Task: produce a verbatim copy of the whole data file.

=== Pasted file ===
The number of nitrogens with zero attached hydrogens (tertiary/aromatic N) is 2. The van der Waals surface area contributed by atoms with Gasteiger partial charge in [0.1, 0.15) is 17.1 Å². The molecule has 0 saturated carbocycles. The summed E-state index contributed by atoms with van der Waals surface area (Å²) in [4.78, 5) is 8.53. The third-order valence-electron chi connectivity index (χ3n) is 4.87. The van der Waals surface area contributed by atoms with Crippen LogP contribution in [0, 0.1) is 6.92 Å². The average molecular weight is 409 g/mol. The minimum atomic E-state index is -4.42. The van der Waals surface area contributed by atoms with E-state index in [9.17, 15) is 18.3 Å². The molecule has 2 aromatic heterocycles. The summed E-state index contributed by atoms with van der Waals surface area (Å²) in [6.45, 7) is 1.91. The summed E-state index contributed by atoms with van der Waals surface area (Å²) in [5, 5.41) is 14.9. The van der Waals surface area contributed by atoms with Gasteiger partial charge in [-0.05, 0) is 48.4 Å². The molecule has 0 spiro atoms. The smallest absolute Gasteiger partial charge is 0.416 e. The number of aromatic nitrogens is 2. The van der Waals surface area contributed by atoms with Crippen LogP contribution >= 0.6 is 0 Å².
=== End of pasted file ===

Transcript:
The number of nitrogens with zero attached hydrogens (tertiary/aromatic N) is 2. The van der Waals surface area contributed by atoms with Gasteiger partial charge in [0.1, 0.15) is 17.1 Å². The molecule has 0 saturated carbocycles. The summed E-state index contributed by atoms with van der Waals surface area (Å²) in [4.78, 5) is 8.53. The third-order valence-electron chi connectivity index (χ3n) is 4.87. The van der Waals surface area contributed by atoms with Crippen LogP contribution in [0, 0.1) is 6.92 Å². The average molecular weight is 409 g/mol. The minimum atomic E-state index is -4.42. The van der Waals surface area contributed by atoms with E-state index in [9.17, 15) is 18.3 Å². The molecule has 2 aromatic heterocycles. The summed E-state index contributed by atoms with van der Waals surface area (Å²) in [6.45, 7) is 1.91. The summed E-state index contributed by atoms with van der Waals surface area (Å²) in [5, 5.41) is 14.9. The van der Waals surface area contributed by atoms with Gasteiger partial charge in [-0.05, 0) is 48.4 Å². The molecule has 0 spiro atoms. The smallest absolute Gasteiger partial charge is 0.416 e. The number of aromatic nitrogens is 2. The van der Waals surface area contributed by atoms with Crippen LogP contribution >= 0.6 is 0 Å².